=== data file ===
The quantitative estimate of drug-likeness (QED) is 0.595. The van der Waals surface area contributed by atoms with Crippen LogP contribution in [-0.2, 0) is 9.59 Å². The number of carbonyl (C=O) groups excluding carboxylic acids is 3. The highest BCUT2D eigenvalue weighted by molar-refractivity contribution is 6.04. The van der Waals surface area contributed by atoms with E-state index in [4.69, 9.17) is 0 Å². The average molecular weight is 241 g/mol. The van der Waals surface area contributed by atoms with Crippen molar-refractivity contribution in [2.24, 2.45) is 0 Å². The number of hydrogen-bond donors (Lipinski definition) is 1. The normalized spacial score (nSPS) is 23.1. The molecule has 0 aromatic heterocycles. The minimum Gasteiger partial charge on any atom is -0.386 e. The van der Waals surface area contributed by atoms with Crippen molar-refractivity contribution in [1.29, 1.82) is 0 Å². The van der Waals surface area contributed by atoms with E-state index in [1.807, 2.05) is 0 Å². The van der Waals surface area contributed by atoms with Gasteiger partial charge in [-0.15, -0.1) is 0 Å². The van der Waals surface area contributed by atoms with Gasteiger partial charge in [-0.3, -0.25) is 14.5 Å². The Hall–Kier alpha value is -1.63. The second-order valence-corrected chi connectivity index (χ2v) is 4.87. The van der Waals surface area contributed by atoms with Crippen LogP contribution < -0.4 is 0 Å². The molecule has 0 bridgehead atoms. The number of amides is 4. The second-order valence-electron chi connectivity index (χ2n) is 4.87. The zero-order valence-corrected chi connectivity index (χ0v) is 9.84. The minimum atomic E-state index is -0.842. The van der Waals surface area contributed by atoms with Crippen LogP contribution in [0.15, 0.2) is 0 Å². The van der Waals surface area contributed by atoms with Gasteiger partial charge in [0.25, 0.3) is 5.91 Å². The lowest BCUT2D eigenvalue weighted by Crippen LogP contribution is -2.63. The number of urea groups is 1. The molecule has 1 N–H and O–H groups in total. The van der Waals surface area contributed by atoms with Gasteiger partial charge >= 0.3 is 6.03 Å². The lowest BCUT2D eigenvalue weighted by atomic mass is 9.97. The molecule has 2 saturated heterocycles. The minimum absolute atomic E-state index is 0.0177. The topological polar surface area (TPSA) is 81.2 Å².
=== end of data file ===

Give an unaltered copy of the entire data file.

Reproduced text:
The quantitative estimate of drug-likeness (QED) is 0.595. The van der Waals surface area contributed by atoms with Crippen LogP contribution in [-0.2, 0) is 9.59 Å². The number of carbonyl (C=O) groups excluding carboxylic acids is 3. The highest BCUT2D eigenvalue weighted by molar-refractivity contribution is 6.04. The van der Waals surface area contributed by atoms with E-state index in [4.69, 9.17) is 0 Å². The average molecular weight is 241 g/mol. The van der Waals surface area contributed by atoms with Crippen molar-refractivity contribution in [2.24, 2.45) is 0 Å². The number of hydrogen-bond donors (Lipinski definition) is 1. The normalized spacial score (nSPS) is 23.1. The molecule has 0 aromatic heterocycles. The minimum Gasteiger partial charge on any atom is -0.386 e. The van der Waals surface area contributed by atoms with Crippen molar-refractivity contribution in [1.29, 1.82) is 0 Å². The van der Waals surface area contributed by atoms with E-state index in [1.807, 2.05) is 0 Å². The van der Waals surface area contributed by atoms with Gasteiger partial charge in [-0.15, -0.1) is 0 Å². The van der Waals surface area contributed by atoms with Gasteiger partial charge in [-0.3, -0.25) is 14.5 Å². The Hall–Kier alpha value is -1.63. The second-order valence-corrected chi connectivity index (χ2v) is 4.87. The van der Waals surface area contributed by atoms with Crippen LogP contribution < -0.4 is 0 Å². The molecule has 0 bridgehead atoms. The number of amides is 4. The second-order valence-electron chi connectivity index (χ2n) is 4.87. The zero-order valence-corrected chi connectivity index (χ0v) is 9.84. The minimum atomic E-state index is -0.842. The van der Waals surface area contributed by atoms with Crippen LogP contribution in [0.15, 0.2) is 0 Å². The van der Waals surface area contributed by atoms with Gasteiger partial charge in [0.25, 0.3) is 5.91 Å². The lowest BCUT2D eigenvalue weighted by Crippen LogP contribution is -2.63. The number of urea groups is 1. The molecule has 1 N–H and O–H groups in total. The van der Waals surface area contributed by atoms with Gasteiger partial charge >= 0.3 is 6.03 Å². The lowest BCUT2D eigenvalue weighted by atomic mass is 9.97. The molecule has 2 saturated heterocycles. The minimum absolute atomic E-state index is 0.0177. The topological polar surface area (TPSA) is 81.2 Å².